This #ParentalInvolvement Month, we’re recognizing the important role parents play along their children’s educational paths. Student success gets a boost when parents and schools work together. The path to educational success can be more challenging for students with special needs – parents share in those challenges. But scholarships in Florida and Arizona are helping to open doors to a tailor-made education and empower parents to help their children with unique abilities thrive in school and in life.
Personal Learning Scholarship Accounts (PLSAs) in Florida and Arizona’s Empowerment Scholarship Accounts (ESAs), both based on policies promoted by the Foundation for Excellence in Education (@ExcelinEd), allow parents of students with certain disabilities to create customized education plans by choosing the school, services and therapies that best fit the needs of their children.
Learn more about two amazing kids, Nate and Salima, and how these scholarships will open doors to a tailor-made education that best fits their learning needs:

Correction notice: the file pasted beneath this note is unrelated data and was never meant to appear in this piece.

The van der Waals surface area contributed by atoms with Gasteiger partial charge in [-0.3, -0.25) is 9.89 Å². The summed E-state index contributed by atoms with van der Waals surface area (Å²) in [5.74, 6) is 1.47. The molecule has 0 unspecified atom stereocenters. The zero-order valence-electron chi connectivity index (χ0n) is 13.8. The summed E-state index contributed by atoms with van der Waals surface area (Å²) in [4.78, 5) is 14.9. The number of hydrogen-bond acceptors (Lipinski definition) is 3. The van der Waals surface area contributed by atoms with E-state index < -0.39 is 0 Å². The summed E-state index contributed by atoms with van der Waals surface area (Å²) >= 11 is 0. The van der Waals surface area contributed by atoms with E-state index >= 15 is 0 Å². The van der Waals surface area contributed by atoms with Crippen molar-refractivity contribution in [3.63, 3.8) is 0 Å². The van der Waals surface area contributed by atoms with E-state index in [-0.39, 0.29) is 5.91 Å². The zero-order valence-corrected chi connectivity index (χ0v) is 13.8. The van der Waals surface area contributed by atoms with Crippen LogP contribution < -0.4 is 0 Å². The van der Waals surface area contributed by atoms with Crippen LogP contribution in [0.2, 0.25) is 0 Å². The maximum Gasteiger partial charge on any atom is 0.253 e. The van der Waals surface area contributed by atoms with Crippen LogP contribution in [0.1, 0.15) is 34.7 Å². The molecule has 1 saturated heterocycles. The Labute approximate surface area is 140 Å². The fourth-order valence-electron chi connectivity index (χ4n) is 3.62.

From Lisa Hazelton, mother to nine children, including six-year-old Nate, a child with Down syndrome, in Lakeland, Fla.
Read her full op-ed in today’s Lakeland Ledger!
“Like any parent, I want my son to have every opportunity to succeed in life. He faces more challenges than others when it comes to his educational path, and I want to do everything in my power to make sure he has a quality education, so he can fulfill the purpose for which he was created.
“Thanks to a new scholarship-a Personal Learning Scholarship Account, or PLSA-for Florida kids with special needs, Nate will have a more customized learning experience and we’ll be able to do more of the things that are working for him…
“In the past, we have had to alternate our schedule of therapies, since only our physical therapy was covered by insurance. With the PLSA, we will be able to establish a much more consistent schedule involving physical therapy, occupational therapy and speech therapy.”
Check out this video highlighting nine-year-old Salima in Arizona:
Click to hear from Salima’s family and her teacher!